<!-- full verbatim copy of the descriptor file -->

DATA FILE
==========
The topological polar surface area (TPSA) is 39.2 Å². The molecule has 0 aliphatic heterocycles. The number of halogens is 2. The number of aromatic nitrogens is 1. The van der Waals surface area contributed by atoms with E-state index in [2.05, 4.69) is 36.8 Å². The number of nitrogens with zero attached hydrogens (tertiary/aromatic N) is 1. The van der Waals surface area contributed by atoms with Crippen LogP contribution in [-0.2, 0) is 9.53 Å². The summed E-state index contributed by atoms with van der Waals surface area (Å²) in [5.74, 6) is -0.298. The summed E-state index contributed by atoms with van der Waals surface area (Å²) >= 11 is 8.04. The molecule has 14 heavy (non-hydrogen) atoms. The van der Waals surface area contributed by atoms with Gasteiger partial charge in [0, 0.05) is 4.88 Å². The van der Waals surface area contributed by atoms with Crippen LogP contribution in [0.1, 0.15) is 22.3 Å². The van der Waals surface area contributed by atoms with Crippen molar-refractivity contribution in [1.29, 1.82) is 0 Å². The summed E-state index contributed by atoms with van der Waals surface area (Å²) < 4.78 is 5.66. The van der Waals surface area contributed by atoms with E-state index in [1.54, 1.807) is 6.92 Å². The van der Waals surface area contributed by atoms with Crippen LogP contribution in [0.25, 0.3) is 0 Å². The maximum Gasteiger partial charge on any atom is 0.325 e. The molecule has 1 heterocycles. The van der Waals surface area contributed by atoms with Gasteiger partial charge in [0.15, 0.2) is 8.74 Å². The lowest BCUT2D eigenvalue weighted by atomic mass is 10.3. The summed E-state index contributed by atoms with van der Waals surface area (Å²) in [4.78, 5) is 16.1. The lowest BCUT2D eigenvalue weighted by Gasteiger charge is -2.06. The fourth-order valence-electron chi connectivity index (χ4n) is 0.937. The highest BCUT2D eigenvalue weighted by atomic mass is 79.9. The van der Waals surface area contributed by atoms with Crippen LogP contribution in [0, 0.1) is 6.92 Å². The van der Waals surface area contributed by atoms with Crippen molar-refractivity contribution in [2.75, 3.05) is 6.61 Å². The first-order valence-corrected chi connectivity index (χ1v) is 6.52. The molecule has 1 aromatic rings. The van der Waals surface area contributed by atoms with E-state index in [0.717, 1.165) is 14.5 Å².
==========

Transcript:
The topological polar surface area (TPSA) is 39.2 Å². The molecule has 0 aliphatic heterocycles. The number of halogens is 2. The number of aromatic nitrogens is 1. The van der Waals surface area contributed by atoms with E-state index in [2.05, 4.69) is 36.8 Å². The number of nitrogens with zero attached hydrogens (tertiary/aromatic N) is 1. The van der Waals surface area contributed by atoms with Crippen LogP contribution in [-0.2, 0) is 9.53 Å². The summed E-state index contributed by atoms with van der Waals surface area (Å²) in [5.74, 6) is -0.298. The summed E-state index contributed by atoms with van der Waals surface area (Å²) >= 11 is 8.04. The molecule has 14 heavy (non-hydrogen) atoms. The van der Waals surface area contributed by atoms with Gasteiger partial charge in [0, 0.05) is 4.88 Å². The van der Waals surface area contributed by atoms with Crippen LogP contribution in [0.1, 0.15) is 22.3 Å². The van der Waals surface area contributed by atoms with Crippen molar-refractivity contribution in [1.29, 1.82) is 0 Å². The summed E-state index contributed by atoms with van der Waals surface area (Å²) < 4.78 is 5.66. The van der Waals surface area contributed by atoms with E-state index in [1.54, 1.807) is 6.92 Å². The van der Waals surface area contributed by atoms with Crippen LogP contribution in [0.25, 0.3) is 0 Å². The maximum Gasteiger partial charge on any atom is 0.325 e. The molecule has 1 heterocycles. The van der Waals surface area contributed by atoms with Gasteiger partial charge in [0.15, 0.2) is 8.74 Å². The lowest BCUT2D eigenvalue weighted by atomic mass is 10.3. The summed E-state index contributed by atoms with van der Waals surface area (Å²) in [4.78, 5) is 16.1. The lowest BCUT2D eigenvalue weighted by Gasteiger charge is -2.06. The fourth-order valence-electron chi connectivity index (χ4n) is 0.937. The highest BCUT2D eigenvalue weighted by atomic mass is 79.9. The van der Waals surface area contributed by atoms with Crippen LogP contribution in [0, 0.1) is 6.92 Å². The van der Waals surface area contributed by atoms with Crippen molar-refractivity contribution in [2.75, 3.05) is 6.61 Å². The first-order valence-corrected chi connectivity index (χ1v) is 6.52. The molecule has 1 aromatic rings. The van der Waals surface area contributed by atoms with E-state index in [0.717, 1.165) is 14.5 Å².